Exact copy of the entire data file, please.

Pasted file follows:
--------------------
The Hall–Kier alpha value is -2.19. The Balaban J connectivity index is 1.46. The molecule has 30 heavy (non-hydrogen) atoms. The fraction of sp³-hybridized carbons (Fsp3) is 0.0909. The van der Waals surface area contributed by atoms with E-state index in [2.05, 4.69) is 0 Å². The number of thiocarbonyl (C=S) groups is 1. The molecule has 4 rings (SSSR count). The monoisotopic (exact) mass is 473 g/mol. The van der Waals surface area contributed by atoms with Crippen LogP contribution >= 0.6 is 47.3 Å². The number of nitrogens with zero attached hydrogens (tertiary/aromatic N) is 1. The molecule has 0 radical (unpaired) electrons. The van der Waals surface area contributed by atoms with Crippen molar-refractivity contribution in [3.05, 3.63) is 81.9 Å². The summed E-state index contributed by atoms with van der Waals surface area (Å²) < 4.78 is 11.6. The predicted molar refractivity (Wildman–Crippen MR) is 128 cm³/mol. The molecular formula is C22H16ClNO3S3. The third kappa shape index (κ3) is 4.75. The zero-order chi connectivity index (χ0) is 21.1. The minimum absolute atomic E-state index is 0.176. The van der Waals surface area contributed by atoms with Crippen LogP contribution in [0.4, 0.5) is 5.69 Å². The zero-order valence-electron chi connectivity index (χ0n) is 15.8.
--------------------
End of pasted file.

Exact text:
The Hall–Kier alpha value is -2.19. The Balaban J connectivity index is 1.46. The molecule has 30 heavy (non-hydrogen) atoms. The fraction of sp³-hybridized carbons (Fsp3) is 0.0909. The van der Waals surface area contributed by atoms with E-state index in [2.05, 4.69) is 0 Å². The number of thiocarbonyl (C=S) groups is 1. The molecule has 4 rings (SSSR count). The monoisotopic (exact) mass is 473 g/mol. The van der Waals surface area contributed by atoms with Crippen LogP contribution >= 0.6 is 47.3 Å². The number of nitrogens with zero attached hydrogens (tertiary/aromatic N) is 1. The molecule has 0 radical (unpaired) electrons. The van der Waals surface area contributed by atoms with Crippen molar-refractivity contribution in [3.05, 3.63) is 81.9 Å². The summed E-state index contributed by atoms with van der Waals surface area (Å²) < 4.78 is 11.6. The predicted molar refractivity (Wildman–Crippen MR) is 128 cm³/mol. The molecular formula is C22H16ClNO3S3. The third kappa shape index (κ3) is 4.75. The zero-order chi connectivity index (χ0) is 21.1. The minimum absolute atomic E-state index is 0.176. The van der Waals surface area contributed by atoms with Crippen LogP contribution in [0.4, 0.5) is 5.69 Å². The zero-order valence-electron chi connectivity index (χ0n) is 15.8.